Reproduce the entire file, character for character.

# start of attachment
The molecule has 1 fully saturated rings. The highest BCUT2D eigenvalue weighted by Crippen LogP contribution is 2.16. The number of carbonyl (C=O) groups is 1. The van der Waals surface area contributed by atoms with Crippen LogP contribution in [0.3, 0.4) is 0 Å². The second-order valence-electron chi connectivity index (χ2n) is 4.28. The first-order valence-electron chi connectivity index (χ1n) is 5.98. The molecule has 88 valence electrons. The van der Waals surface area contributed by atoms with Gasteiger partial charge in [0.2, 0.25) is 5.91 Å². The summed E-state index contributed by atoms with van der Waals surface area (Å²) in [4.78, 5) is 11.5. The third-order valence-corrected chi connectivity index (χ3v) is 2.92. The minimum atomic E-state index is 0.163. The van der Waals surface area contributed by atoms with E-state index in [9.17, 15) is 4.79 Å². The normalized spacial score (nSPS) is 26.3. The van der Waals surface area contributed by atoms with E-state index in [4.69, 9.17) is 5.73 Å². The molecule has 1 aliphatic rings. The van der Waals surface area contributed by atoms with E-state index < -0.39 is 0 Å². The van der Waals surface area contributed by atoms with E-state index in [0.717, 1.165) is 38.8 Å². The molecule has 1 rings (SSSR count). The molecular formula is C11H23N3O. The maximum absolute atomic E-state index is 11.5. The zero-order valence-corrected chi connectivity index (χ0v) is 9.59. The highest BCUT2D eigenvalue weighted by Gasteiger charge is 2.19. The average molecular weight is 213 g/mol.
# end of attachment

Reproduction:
The molecule has 1 fully saturated rings. The highest BCUT2D eigenvalue weighted by Crippen LogP contribution is 2.16. The number of carbonyl (C=O) groups is 1. The van der Waals surface area contributed by atoms with Crippen LogP contribution in [0.3, 0.4) is 0 Å². The second-order valence-electron chi connectivity index (χ2n) is 4.28. The first-order valence-electron chi connectivity index (χ1n) is 5.98. The molecule has 88 valence electrons. The van der Waals surface area contributed by atoms with Gasteiger partial charge in [0.2, 0.25) is 5.91 Å². The summed E-state index contributed by atoms with van der Waals surface area (Å²) in [4.78, 5) is 11.5. The third-order valence-corrected chi connectivity index (χ3v) is 2.92. The minimum atomic E-state index is 0.163. The van der Waals surface area contributed by atoms with E-state index in [9.17, 15) is 4.79 Å². The normalized spacial score (nSPS) is 26.3. The van der Waals surface area contributed by atoms with E-state index in [4.69, 9.17) is 5.73 Å². The molecule has 1 aliphatic rings. The van der Waals surface area contributed by atoms with E-state index < -0.39 is 0 Å². The van der Waals surface area contributed by atoms with E-state index in [0.717, 1.165) is 38.8 Å². The molecule has 1 rings (SSSR count). The molecular formula is C11H23N3O. The maximum absolute atomic E-state index is 11.5. The zero-order valence-corrected chi connectivity index (χ0v) is 9.59. The highest BCUT2D eigenvalue weighted by Gasteiger charge is 2.19. The average molecular weight is 213 g/mol.